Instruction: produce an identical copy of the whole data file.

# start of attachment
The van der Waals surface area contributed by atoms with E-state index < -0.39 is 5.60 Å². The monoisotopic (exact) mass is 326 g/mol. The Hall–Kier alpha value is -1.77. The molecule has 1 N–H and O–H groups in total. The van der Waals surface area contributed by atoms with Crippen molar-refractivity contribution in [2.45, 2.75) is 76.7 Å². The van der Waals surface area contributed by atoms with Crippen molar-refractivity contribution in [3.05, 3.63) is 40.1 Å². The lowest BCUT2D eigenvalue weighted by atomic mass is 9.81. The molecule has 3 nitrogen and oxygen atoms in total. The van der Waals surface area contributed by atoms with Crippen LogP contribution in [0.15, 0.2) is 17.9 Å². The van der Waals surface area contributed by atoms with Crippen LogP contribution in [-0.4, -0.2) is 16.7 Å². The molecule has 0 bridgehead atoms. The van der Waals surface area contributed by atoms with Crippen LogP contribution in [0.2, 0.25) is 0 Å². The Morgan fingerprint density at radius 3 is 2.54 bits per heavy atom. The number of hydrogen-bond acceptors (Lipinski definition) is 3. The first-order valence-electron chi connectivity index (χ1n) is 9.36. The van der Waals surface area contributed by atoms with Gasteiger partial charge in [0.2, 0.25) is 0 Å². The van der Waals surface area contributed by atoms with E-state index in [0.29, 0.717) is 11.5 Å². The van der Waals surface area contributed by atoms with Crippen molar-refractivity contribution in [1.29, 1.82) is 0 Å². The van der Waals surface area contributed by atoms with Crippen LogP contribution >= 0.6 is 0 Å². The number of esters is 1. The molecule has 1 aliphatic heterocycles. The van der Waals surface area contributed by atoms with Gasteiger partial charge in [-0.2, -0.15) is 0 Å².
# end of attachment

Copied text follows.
The van der Waals surface area contributed by atoms with E-state index < -0.39 is 5.60 Å². The monoisotopic (exact) mass is 326 g/mol. The Hall–Kier alpha value is -1.77. The molecule has 1 N–H and O–H groups in total. The van der Waals surface area contributed by atoms with Crippen molar-refractivity contribution in [2.45, 2.75) is 76.7 Å². The van der Waals surface area contributed by atoms with Crippen molar-refractivity contribution in [3.05, 3.63) is 40.1 Å². The lowest BCUT2D eigenvalue weighted by atomic mass is 9.81. The molecule has 3 nitrogen and oxygen atoms in total. The van der Waals surface area contributed by atoms with Crippen LogP contribution in [0.15, 0.2) is 17.9 Å². The van der Waals surface area contributed by atoms with Crippen LogP contribution in [-0.4, -0.2) is 16.7 Å². The molecule has 0 bridgehead atoms. The van der Waals surface area contributed by atoms with Crippen LogP contribution in [0.2, 0.25) is 0 Å². The Morgan fingerprint density at radius 3 is 2.54 bits per heavy atom. The number of hydrogen-bond acceptors (Lipinski definition) is 3. The first-order valence-electron chi connectivity index (χ1n) is 9.36. The van der Waals surface area contributed by atoms with Gasteiger partial charge in [0.2, 0.25) is 0 Å². The van der Waals surface area contributed by atoms with E-state index in [0.29, 0.717) is 11.5 Å². The van der Waals surface area contributed by atoms with Crippen molar-refractivity contribution in [1.29, 1.82) is 0 Å². The van der Waals surface area contributed by atoms with Crippen LogP contribution >= 0.6 is 0 Å². The number of esters is 1. The molecule has 1 aliphatic heterocycles. The van der Waals surface area contributed by atoms with Gasteiger partial charge in [-0.2, -0.15) is 0 Å².